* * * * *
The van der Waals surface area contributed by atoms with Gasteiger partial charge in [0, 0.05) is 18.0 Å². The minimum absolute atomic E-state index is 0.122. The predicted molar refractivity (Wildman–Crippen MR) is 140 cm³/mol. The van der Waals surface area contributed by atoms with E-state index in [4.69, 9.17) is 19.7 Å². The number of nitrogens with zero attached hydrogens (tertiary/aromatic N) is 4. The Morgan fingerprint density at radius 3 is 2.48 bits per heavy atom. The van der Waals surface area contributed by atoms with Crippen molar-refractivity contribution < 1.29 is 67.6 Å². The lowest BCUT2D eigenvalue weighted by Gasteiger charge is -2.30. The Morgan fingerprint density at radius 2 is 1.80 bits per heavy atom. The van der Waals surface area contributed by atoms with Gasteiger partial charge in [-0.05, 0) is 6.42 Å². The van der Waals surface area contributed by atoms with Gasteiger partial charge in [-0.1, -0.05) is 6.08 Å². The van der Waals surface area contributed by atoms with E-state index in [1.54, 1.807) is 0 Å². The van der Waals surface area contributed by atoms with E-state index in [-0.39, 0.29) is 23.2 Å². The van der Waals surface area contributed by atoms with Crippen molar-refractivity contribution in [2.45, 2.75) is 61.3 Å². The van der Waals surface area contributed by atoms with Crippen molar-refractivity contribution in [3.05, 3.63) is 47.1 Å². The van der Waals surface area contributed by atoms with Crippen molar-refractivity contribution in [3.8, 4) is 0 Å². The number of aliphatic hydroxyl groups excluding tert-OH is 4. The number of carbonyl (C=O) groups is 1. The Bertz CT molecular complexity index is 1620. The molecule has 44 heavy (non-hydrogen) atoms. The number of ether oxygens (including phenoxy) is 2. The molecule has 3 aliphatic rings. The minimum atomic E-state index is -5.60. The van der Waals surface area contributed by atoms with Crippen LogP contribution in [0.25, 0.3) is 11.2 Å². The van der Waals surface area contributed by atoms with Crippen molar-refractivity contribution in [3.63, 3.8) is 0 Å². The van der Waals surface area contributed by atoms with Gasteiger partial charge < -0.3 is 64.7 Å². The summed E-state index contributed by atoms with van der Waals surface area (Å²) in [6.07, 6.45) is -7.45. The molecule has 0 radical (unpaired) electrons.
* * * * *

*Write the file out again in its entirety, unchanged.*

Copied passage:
The van der Waals surface area contributed by atoms with Gasteiger partial charge in [0, 0.05) is 18.0 Å². The minimum absolute atomic E-state index is 0.122. The predicted molar refractivity (Wildman–Crippen MR) is 140 cm³/mol. The van der Waals surface area contributed by atoms with E-state index in [4.69, 9.17) is 19.7 Å². The number of nitrogens with zero attached hydrogens (tertiary/aromatic N) is 4. The Morgan fingerprint density at radius 3 is 2.48 bits per heavy atom. The van der Waals surface area contributed by atoms with Crippen molar-refractivity contribution < 1.29 is 67.6 Å². The lowest BCUT2D eigenvalue weighted by Gasteiger charge is -2.30. The Morgan fingerprint density at radius 2 is 1.80 bits per heavy atom. The van der Waals surface area contributed by atoms with Gasteiger partial charge in [-0.05, 0) is 6.42 Å². The van der Waals surface area contributed by atoms with Gasteiger partial charge in [-0.1, -0.05) is 6.08 Å². The van der Waals surface area contributed by atoms with E-state index in [1.54, 1.807) is 0 Å². The van der Waals surface area contributed by atoms with E-state index in [-0.39, 0.29) is 23.2 Å². The van der Waals surface area contributed by atoms with Crippen molar-refractivity contribution in [2.45, 2.75) is 61.3 Å². The van der Waals surface area contributed by atoms with Crippen molar-refractivity contribution in [3.05, 3.63) is 47.1 Å². The van der Waals surface area contributed by atoms with Crippen molar-refractivity contribution in [3.8, 4) is 0 Å². The number of aliphatic hydroxyl groups excluding tert-OH is 4. The number of carbonyl (C=O) groups is 1. The Bertz CT molecular complexity index is 1620. The molecule has 44 heavy (non-hydrogen) atoms. The number of ether oxygens (including phenoxy) is 2. The molecule has 3 aliphatic rings. The minimum atomic E-state index is -5.60. The van der Waals surface area contributed by atoms with Crippen LogP contribution in [0.25, 0.3) is 11.2 Å². The van der Waals surface area contributed by atoms with Crippen molar-refractivity contribution in [3.63, 3.8) is 0 Å². The van der Waals surface area contributed by atoms with Gasteiger partial charge < -0.3 is 64.7 Å². The summed E-state index contributed by atoms with van der Waals surface area (Å²) in [6.07, 6.45) is -7.45. The molecule has 0 radical (unpaired) electrons.